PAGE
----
Damage of the reproductive system – due to radiation, blunt injury e.g. in sports
Medications – like chemotherapy
Smoking – smoking is a cause of erectile dysfunction (ED). A man with ED can’t have and maintain an erection that is adequate for satisfactory sexual performance which can affect reproduction. Smoking also
damages the DNA in sperm
Heavy alcohol use
Medical illnesses – like mumps, kidney disease, and hormone problems
Diagnosis Finding the cause of infertility can be a long and emotional process, but patience and cooperation in this condition pays a great deal. Diagnosis is through a detailed history of both partners, physical examination of both partners and tests done on both partners.
It almost does not make sense for a woman to present to a Doctor alone for work- up of infertility. Both partners should be assessed and investigated for the root cause, first by the general practitioner and if need referred to a specialist (Urologist for a man and gynecologist/ fertility endocrinologist for the woman).
Woman – first step is to find out if a woman is ovulating or not. Few changes take place in a woman around ovulation so these should be noted by the patient; changes in morning body temperature, changes in cervical mucus or otherwise an ovulation test kit can be used.
Ultrasound of the pelvis can be done to assess the uterus, ovaries and look for any pathology affecting them.
Hysterosalpingography is a special test that assesses the patency of the fallopian tubes. A dye is injected into the uterus through the vagina and an X-ray is taken to see if the dye moves freely through the uterus and the fallopian tubes.
Laparoscopy – is a keyhole operation in which a small cut is made in the abdomen and a laparoscope (small tube with light attached at the end) is inserted to assess the uterus, fallopian tubes, ovaries and look for any abnormal tissues or diseases like endometriosis.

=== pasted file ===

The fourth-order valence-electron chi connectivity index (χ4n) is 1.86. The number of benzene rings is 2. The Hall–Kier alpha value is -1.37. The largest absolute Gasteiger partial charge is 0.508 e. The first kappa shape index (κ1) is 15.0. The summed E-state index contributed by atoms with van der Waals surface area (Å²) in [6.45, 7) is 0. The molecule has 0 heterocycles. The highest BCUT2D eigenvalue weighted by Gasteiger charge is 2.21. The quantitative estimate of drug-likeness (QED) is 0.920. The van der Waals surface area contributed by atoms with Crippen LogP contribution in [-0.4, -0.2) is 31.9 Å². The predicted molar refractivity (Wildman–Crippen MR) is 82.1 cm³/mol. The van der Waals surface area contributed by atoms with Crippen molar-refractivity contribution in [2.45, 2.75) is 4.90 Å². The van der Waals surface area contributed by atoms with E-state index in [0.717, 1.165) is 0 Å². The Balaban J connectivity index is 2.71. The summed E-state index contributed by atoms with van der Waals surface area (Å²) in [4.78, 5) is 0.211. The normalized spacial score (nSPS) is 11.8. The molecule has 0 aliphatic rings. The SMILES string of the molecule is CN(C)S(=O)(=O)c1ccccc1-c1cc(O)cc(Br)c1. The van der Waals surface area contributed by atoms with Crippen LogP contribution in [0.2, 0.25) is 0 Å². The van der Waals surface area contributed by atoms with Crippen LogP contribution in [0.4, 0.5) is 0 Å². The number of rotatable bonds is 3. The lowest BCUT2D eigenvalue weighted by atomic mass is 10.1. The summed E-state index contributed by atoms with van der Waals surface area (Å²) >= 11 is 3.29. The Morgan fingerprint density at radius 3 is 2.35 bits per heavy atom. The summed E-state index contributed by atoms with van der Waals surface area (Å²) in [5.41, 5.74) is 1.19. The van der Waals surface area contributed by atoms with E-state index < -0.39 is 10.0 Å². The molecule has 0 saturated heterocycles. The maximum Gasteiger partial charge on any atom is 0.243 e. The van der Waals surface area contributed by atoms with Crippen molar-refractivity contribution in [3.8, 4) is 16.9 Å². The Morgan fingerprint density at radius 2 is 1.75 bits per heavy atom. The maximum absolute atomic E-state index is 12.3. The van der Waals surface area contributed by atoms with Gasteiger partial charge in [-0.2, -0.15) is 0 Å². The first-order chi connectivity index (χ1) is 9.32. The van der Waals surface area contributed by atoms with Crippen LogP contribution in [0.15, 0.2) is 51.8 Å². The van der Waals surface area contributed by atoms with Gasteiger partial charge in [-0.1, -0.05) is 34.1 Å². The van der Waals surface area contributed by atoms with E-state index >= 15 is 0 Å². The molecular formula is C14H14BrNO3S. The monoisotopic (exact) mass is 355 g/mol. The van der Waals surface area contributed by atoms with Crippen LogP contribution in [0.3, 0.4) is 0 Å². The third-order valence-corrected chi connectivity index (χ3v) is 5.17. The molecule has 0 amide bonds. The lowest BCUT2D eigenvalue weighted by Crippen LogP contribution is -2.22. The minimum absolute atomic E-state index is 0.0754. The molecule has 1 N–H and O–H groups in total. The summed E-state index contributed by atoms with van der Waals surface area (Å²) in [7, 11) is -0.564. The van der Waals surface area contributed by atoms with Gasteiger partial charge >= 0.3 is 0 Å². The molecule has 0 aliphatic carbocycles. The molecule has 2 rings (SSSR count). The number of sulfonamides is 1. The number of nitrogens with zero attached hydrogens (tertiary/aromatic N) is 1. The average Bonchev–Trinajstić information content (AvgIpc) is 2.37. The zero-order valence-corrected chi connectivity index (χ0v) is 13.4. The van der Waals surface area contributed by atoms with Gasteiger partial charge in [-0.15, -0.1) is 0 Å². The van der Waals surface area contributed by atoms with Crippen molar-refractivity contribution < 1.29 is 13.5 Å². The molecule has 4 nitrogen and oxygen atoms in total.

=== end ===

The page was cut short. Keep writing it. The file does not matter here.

Man – after a physical examination, a test called sperm analysis is ordered to check the sperm count, shape and motility in the semen. A sperm analysis is a common test, so a man need not feel uncomfortable about it. If the first analysis is normal, a second sample may be ordered to confirm the results. Two normal tests imply that a man does not have any significant infertility problems.
According to World Population Review, women aged 16-19 are four times more likely to be victims of rape or sexual assault and female college students ages 18-24 are three times more likely to experience sexual assault. Transgender people and those with disabilities are twice as likely to be victims of sexual assault or rape.
From these very statistics Botswana can be found second only to neighbouring South Africa with the highest rape cases in the world. The number of incidents per 100,000 citizens do not take into account the number of cases that have not been reported to authorities. This goes without saying that Botswana may very well be on the same level as South Africa if not surpassing it.
Most of these victims have a hard time dealing with the violence they faced to an extent where it affects their day to day life.
WeekendLife interviewed rape survivor, Patience Ruwona, who was raped at the age of 15. Ruwona shared her gruesome experience and what it took for her to find healing, gather strength and move forward.